• Zhu Zhanji, Prince Zhuang of Liang (梁莊王 朱瞻垍; 7 July 1411 – 3 February 1441), ninth son
    • Zhu Zhanshan, Prince Gong of Wei (衛恭王 朱瞻埏; 9 January 1417 – 3 January 1439), tenth son
  • Consort Gongjingxian, of the Li clan (恭靜賢妃 李氏)
    • Zhu Zhanjun, Prince Jing of Zheng (鄭靖王 朱瞻埈; 27 March 1404 – 8 June 1466), second son
    • Zhu Zhanyin, Prince Xian of Qi (蘄獻王 朱瞻垠; 1406 – 7 November 1421), fourth son
    • Zhu Zhan'ao, Prince Jing of Huai (淮靖王 朱瞻墺; 28 January 1409 – 30 November 1446), seventh son
    • Princess Zhending (真定公主; d. 1450), seventh daughter
      • Married Wang Yi (王誼) in 1429, and had issue (one son)
  • Consort Zhenjingshun, of the Zhang clan (貞靜順妃 張氏; d. 1419)
    • Zhu Zhangang, Prince Xian of Jing (荊憲王 朱瞻堈; 4 November 1406 – 11 December 1453), sixth son
  • Consort Gongyihui, of the Zhao clan (恭懿惠妃 趙氏)
    • Princess Qingdu (慶都公主; 9 October 1409 – 12 June 1440), personal name Yuantong (圓通), second daughter
      • Married Jiao Jing (焦敬; d. 20 January 1467) in 1428
  • Consort Zhenhuishu, of the Wang clan (貞惠淑妃 王氏; d. 1425)
    • Unnamed daughter
  • Consort Hui'anli, of the Wang clan (惠安麗妃 王氏; d. 1425)
  • Consort Gongxishun, of the Tan clan (恭僖順妃 譚氏; d. 1425)
  • Consort Gongjingchong, of the Huang clan (恭靖充妃 黃氏; 1396–1425), personal name Jindi (金娣)
  • Consort Daoxili, of the Li clan (悼僖麗妃 李氏)
  • Consort Zhenjingjing, of the Zhang clan (貞靜敬妃 張氏; d. 1440)
  • Unknown
    • Princess Qinghe (清河公主; 1409–1433), third daughter
      • Married Li Ming (李銘; d. 1435) in 1429
    • Princess Yanping (延平公主), fifth daughter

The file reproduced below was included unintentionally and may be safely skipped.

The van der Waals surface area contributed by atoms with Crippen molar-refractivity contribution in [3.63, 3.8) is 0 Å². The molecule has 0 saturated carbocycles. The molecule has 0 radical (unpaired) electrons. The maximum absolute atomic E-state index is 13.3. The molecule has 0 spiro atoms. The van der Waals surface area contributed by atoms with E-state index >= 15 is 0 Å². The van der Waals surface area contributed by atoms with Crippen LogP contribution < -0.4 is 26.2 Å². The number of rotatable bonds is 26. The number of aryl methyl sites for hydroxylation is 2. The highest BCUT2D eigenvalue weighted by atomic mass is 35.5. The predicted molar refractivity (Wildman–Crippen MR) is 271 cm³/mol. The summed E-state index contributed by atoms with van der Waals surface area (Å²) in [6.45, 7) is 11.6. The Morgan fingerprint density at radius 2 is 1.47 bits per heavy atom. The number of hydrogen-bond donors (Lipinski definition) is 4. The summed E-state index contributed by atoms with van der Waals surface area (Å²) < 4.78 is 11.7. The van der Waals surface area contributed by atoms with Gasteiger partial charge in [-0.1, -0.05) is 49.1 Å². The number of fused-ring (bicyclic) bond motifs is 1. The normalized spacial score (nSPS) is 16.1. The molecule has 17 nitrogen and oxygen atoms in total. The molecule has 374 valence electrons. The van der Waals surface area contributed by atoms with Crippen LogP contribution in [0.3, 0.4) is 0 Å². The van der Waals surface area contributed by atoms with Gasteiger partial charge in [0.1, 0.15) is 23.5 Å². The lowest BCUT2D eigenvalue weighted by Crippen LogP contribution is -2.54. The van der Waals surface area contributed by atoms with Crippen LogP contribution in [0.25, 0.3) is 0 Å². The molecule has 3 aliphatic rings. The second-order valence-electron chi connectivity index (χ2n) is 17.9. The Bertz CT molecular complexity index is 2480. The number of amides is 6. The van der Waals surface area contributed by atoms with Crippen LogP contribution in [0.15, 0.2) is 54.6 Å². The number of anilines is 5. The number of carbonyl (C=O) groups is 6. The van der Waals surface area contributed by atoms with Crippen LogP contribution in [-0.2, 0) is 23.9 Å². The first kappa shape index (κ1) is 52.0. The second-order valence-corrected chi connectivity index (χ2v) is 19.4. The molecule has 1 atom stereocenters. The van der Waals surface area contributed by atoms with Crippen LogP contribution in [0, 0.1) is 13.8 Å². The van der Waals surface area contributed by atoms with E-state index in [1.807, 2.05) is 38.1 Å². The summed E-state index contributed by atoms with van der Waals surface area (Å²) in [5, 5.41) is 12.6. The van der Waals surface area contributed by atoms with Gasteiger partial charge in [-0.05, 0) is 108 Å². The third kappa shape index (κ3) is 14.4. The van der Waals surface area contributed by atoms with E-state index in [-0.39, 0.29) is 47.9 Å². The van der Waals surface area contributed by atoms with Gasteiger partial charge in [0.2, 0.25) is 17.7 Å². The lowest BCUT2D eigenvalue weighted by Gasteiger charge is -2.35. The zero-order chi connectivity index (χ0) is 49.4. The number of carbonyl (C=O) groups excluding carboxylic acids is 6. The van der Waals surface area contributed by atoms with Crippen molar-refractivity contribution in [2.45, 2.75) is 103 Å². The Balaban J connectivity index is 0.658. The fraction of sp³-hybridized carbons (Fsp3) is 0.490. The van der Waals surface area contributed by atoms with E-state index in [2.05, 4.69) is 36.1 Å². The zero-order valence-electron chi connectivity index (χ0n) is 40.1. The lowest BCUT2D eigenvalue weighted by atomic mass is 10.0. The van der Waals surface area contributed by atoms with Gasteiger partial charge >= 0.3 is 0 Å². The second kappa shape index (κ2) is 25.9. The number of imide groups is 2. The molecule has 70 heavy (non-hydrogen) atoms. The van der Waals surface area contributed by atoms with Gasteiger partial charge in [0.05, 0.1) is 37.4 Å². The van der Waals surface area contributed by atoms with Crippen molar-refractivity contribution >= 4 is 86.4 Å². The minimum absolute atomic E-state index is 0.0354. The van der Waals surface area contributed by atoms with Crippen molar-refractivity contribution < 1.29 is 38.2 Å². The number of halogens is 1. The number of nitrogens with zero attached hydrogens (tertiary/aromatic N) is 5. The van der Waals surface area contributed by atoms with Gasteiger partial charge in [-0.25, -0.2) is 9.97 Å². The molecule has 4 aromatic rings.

• Princess Deqing (德慶公主), sixth daughter


Zhu Chuyi
Zhu Shizhen (1281–1344)
Empress Yu
Hongwu Emperor (1328–1398)
Lord Chen (1235–1334)
Empress Chun (1286–1344)
Yongle Emperor (1360–1424)
Empress Xiaocigao (1332–1382)
Lady Zheng
Hongxi Emperor (1378–1425)
Xu Siqi
Xu Liusi
Lady Zhou
Xu Da (1332–1385)
Lady Cai
Empress Renxiaowen (1362–1407)
Xie Zaixing
Lady Xie

See also[edit]



  1. ^ Mote (2003), p. 622.
  2. ^ Hucker (1998), p. 17.
  3. ^ a b c d Chan (1988), p. 277.
  4. ^ a b c d Dreyer (1982), p. 221.
  5. ^ a b c d e f g h i Chan (1988), p. 278.
  6. ^ a b c d e f g h Dreyer (1982), p. 222.
  7. ^ a b Chan (1988), p. 279.
  8. ^ a b c d e Dreyer (1982), p. 223.
  9. ^ a b c Chan (1988), p. 280.
  10. ^ a b c d Chan (1988), p. 281.
  11. ^ a b Chan (1988), p. 282.
  12. ^ a b c d Chan (1988), p. 283.
  13. ^ a b c Dreyer (1982), p. 225.
  14. ^ a b c Chan (1988), p. 284.

Works cited[edit]

  • Mote, Frederick W (2003). Imperial China 900-1800. Cambridge, Massachusetts: Harvard University Press. ISBN 0-674-01212-7.
  • Chan, Hok-lam (1988). "The Chien-wen, Yung-lo, Hung-hsi, and Hsüan-te reigns". In Mote, Frederick W.; Twitchett, Denis C (eds.). The Cambridge History of China Volume 7: The Ming Dynasty, 1368–1644, Part 1. Cambridge: Cambridge University Press. ISBN 0521243327.
  • Hucker, Charles O (1998). "Ming government". In Twitchett, Denis C; Mote, Frederick W. (eds.). The Cambridge History of China. Volume 8: The Ming Dynasty, 1368–1644, Part II. Cambridge: Cambridge University Press. ISBN 0521243335.
  • Dreyer, Edward L. (1982). Early Ming China: A Political History. Stanford: Stanford University Press. ISBN 0-8047-1105-4.
  • Dreyer, Edward L. (2006), Zheng He: China and the oceans in the early Ming dynasty, 1405–1433, The library of world biography, Pearson Longman, ISBN 0-321-08443-8

External links[edit]

Hongxi Emperor
Born: 16 August 1378 Died: 29 May 1425
Regnal titles
Preceded by Emperor of the Ming dynasty
Emperor of China

Succeeded by